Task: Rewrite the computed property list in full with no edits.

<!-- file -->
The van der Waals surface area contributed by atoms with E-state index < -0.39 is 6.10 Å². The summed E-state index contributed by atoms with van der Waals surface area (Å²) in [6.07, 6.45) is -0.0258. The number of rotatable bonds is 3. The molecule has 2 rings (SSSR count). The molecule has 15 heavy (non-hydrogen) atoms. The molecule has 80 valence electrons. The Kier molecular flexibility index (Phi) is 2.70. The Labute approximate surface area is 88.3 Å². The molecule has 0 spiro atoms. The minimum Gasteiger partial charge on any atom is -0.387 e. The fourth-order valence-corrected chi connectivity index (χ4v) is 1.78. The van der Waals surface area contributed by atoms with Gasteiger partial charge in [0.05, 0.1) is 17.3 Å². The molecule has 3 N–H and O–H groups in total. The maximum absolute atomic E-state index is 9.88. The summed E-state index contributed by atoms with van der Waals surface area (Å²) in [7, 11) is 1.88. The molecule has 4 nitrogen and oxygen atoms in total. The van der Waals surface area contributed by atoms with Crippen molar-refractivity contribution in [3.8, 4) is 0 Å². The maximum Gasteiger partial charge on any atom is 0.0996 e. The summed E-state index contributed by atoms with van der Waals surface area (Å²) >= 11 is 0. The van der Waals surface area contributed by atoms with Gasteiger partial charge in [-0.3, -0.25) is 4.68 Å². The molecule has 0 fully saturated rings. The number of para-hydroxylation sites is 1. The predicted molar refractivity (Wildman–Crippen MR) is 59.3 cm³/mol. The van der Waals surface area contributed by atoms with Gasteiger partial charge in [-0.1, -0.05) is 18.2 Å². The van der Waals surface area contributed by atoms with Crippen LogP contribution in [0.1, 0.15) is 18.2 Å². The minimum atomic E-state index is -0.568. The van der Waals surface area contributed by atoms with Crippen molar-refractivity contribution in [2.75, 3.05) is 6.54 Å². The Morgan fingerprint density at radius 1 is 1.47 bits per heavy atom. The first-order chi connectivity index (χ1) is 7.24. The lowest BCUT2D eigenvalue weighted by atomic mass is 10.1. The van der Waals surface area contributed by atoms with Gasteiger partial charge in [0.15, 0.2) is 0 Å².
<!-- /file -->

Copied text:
The van der Waals surface area contributed by atoms with E-state index < -0.39 is 6.10 Å². The summed E-state index contributed by atoms with van der Waals surface area (Å²) in [6.07, 6.45) is -0.0258. The number of rotatable bonds is 3. The molecule has 2 rings (SSSR count). The molecule has 15 heavy (non-hydrogen) atoms. The molecule has 80 valence electrons. The Kier molecular flexibility index (Phi) is 2.70. The Labute approximate surface area is 88.3 Å². The molecule has 0 spiro atoms. The minimum Gasteiger partial charge on any atom is -0.387 e. The fourth-order valence-corrected chi connectivity index (χ4v) is 1.78. The van der Waals surface area contributed by atoms with Gasteiger partial charge in [0.05, 0.1) is 17.3 Å². The molecule has 3 N–H and O–H groups in total. The maximum absolute atomic E-state index is 9.88. The summed E-state index contributed by atoms with van der Waals surface area (Å²) in [7, 11) is 1.88. The molecule has 4 nitrogen and oxygen atoms in total. The van der Waals surface area contributed by atoms with Crippen molar-refractivity contribution in [3.8, 4) is 0 Å². The maximum Gasteiger partial charge on any atom is 0.0996 e. The summed E-state index contributed by atoms with van der Waals surface area (Å²) >= 11 is 0. The van der Waals surface area contributed by atoms with Gasteiger partial charge in [-0.3, -0.25) is 4.68 Å². The molecule has 0 fully saturated rings. The number of para-hydroxylation sites is 1. The predicted molar refractivity (Wildman–Crippen MR) is 59.3 cm³/mol. The van der Waals surface area contributed by atoms with Gasteiger partial charge in [-0.1, -0.05) is 18.2 Å². The van der Waals surface area contributed by atoms with Crippen LogP contribution in [0.1, 0.15) is 18.2 Å². The minimum atomic E-state index is -0.568. The van der Waals surface area contributed by atoms with Crippen molar-refractivity contribution in [2.75, 3.05) is 6.54 Å². The Morgan fingerprint density at radius 1 is 1.47 bits per heavy atom. The first-order chi connectivity index (χ1) is 7.24. The lowest BCUT2D eigenvalue weighted by atomic mass is 10.1. The van der Waals surface area contributed by atoms with Gasteiger partial charge in [0.15, 0.2) is 0 Å².